From Publishers Weekly
Considering Rousseau's prominence and historical importance, it is surprising to discover that (according to the publisher) this is the first single-volume biography in English. Damrosch, a professor of literature at Harvard University, has succeeded in presenting an incisive, accessible and sensitive portrait of this unpleasant, infuriating "restless genius."Sometimes, indeed, perhaps a little too sensitive: Damrosch's admiration can prevent his strongly condemning where condemnation is due. Rousseau (1712–1778) was the man, we should recall, who consigned his own infants to a foundling home, who sent a miserably small sum of money to his ailing former patroness and who bought an adolescent girl for nefarious purposes. Where Damrosch truly excels is in not only masterfully explaining the originality and meaning of Émile
, The Social Contract
and the Confessions
, but in relating those works to their author's conflicted, contradictory psyche. As Rousseau himself admitted, "I would rather be a man of paradoxes than a man of prejudices."Also, in vividly delineating the sage's final decade for the first time, Damrosch has performed a signal service: Maurice Cranston, who was writing a three-volume biography, died before completing the last part—thereby leaving readers in the dark as to Rousseau's fate. No longer. 43 b&w illus.
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*Starred Review* "An interesting madman" in the eyes of a contemporary critic, Jean-Jacques Rousseau tested the limits of all that his age considered sane. Indeed, Damrosch asserts that English-speaking readers need this new biography largely because Cranston's definitive three-volume work (1982, 1991, 1997) ignores the strong strain of eccentricity running throughout the life of this French genius. That eccentric strain, Damrosch shows, estranged Rousseau both from the defenders of the ancien regime and from the rising generation of freethinking philosophers. Readers, therefore, see the same man horrifying aristocrats with the secular and democratic principles of his Social Contract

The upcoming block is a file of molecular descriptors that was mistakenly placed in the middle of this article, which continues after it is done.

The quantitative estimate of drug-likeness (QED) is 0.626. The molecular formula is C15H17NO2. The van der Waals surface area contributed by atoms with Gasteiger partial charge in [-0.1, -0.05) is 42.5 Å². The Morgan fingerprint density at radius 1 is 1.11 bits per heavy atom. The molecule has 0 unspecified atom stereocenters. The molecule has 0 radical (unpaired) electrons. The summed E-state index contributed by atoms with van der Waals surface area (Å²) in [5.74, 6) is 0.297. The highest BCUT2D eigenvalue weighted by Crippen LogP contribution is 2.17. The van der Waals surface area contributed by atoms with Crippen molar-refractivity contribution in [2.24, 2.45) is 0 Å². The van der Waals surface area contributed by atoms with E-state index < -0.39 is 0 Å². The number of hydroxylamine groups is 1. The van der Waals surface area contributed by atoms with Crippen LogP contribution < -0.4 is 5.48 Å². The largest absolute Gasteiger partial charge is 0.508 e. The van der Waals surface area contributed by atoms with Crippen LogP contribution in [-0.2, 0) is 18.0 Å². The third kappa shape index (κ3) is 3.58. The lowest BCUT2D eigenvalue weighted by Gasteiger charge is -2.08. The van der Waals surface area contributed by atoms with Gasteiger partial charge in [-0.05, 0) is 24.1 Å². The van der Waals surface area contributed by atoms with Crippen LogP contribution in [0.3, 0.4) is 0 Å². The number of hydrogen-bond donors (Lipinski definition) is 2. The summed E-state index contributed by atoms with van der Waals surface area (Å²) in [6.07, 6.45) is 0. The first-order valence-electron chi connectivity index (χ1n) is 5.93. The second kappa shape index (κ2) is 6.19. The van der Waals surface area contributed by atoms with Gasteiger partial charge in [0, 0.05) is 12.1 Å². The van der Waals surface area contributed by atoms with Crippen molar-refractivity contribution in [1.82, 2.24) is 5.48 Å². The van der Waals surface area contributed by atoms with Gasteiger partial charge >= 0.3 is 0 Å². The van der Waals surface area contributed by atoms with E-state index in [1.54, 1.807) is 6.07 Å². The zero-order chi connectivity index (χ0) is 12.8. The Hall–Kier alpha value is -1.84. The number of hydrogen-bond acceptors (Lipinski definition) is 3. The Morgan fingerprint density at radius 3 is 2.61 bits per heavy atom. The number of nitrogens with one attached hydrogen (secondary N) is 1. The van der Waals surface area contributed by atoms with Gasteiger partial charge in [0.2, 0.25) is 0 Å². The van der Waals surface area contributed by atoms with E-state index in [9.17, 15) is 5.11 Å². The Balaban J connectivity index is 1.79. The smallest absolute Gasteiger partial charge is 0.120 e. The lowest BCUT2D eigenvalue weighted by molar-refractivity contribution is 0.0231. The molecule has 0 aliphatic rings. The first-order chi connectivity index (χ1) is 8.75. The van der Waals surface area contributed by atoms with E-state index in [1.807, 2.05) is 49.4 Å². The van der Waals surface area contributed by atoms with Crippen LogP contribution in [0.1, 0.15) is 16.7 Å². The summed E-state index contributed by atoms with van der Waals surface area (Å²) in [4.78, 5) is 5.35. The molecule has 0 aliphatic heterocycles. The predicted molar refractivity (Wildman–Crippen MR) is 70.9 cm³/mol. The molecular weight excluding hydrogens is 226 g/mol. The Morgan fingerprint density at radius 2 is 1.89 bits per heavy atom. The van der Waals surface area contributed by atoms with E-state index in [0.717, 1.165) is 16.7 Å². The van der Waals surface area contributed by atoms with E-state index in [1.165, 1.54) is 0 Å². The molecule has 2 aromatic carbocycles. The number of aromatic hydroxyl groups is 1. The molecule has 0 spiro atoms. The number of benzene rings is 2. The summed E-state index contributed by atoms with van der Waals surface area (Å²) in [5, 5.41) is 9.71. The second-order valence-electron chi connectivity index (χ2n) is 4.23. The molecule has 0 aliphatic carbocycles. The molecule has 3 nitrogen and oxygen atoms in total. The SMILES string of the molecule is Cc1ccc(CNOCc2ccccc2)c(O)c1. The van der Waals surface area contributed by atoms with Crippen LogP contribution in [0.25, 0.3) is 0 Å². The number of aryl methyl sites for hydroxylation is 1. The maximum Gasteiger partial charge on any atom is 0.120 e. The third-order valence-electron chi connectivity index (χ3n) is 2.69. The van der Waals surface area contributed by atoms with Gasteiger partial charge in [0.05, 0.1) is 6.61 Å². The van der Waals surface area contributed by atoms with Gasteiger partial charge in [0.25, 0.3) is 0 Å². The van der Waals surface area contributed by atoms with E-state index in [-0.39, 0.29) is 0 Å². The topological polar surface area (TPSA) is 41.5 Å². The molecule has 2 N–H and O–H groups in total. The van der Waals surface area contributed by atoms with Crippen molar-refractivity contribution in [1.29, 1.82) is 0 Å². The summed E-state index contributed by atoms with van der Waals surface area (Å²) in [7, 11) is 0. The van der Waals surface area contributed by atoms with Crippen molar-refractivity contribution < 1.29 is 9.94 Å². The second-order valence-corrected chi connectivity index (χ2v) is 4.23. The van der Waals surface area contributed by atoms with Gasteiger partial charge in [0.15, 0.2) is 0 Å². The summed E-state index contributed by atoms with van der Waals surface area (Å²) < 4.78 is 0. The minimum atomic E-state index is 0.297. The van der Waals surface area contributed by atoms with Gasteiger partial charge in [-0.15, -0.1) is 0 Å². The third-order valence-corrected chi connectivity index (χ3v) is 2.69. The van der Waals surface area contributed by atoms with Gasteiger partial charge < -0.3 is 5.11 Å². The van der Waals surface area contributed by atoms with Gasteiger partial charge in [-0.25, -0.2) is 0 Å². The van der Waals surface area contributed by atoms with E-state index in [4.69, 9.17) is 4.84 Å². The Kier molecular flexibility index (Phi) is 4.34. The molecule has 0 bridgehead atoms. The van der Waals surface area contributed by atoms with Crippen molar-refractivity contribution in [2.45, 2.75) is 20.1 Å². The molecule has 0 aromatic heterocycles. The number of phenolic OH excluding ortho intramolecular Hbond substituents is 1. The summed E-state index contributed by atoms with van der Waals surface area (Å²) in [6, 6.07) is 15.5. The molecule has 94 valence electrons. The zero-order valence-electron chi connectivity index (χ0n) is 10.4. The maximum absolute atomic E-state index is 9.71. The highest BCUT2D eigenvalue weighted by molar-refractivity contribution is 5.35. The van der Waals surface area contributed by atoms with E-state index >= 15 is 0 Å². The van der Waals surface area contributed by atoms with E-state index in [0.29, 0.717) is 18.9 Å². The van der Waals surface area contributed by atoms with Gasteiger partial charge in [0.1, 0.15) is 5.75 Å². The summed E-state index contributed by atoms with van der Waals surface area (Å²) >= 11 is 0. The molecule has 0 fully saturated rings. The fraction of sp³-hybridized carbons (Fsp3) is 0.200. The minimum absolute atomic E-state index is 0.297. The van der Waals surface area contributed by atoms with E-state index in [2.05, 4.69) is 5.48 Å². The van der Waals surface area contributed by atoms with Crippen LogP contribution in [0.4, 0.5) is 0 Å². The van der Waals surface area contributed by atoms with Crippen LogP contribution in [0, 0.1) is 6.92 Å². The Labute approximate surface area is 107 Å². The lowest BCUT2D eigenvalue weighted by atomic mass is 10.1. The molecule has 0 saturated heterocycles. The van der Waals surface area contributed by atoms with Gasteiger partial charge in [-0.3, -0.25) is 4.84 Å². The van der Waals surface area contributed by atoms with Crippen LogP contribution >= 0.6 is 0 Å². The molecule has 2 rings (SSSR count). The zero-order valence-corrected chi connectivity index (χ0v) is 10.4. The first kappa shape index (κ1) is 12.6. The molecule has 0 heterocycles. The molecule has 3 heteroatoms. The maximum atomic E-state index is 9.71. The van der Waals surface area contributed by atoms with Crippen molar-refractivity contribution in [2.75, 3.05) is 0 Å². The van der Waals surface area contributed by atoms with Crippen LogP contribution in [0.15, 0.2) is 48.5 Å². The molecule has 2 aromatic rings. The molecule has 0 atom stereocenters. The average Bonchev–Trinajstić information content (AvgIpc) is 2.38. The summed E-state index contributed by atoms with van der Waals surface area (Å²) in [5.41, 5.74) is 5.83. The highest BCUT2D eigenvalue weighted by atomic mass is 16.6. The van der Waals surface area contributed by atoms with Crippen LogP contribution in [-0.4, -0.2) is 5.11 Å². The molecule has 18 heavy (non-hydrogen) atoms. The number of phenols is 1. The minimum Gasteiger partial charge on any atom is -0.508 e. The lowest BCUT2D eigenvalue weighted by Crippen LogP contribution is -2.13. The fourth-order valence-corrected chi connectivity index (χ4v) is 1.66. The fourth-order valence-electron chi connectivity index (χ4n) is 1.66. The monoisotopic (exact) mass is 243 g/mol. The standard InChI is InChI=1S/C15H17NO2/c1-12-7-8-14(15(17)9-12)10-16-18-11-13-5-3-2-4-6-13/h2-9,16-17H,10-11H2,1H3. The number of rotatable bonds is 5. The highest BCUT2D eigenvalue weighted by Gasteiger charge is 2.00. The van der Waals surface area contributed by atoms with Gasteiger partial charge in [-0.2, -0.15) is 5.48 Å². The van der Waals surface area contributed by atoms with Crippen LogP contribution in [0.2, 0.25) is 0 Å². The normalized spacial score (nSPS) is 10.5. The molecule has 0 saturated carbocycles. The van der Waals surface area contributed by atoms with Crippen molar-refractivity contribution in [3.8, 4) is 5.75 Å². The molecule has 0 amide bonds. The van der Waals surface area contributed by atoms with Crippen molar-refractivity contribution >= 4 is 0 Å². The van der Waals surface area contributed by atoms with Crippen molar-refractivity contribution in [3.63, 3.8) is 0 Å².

and infuriating Enlightenment progressives with the moral pieties of his Letter to D'Alembert
. Damrosch acknowledges that Rousseau cleared the ground for the orthodoxies erected by Freud and Marx, but he adduces considerable evidence that Rousseau himself never lived by any consistent body of doctrines. A gifted Harvard scholar, Damrosch translates revealing excerpts from letters, memoirs, and (of course) the infamous Confessions
to show just how often Rousseau's public writings reflected erratic private impulses and not the rigor of rational logic. It was these unpredictable and wavering impulses that made Rousseau the father of five children that he abandoned at foundling homes and the author of numerous books that he subsequently could not even understand and regretted having written. A compelling portrait of a vagrant titan. Bryce ChristensenCopyright © American Library Association. All rights reserved
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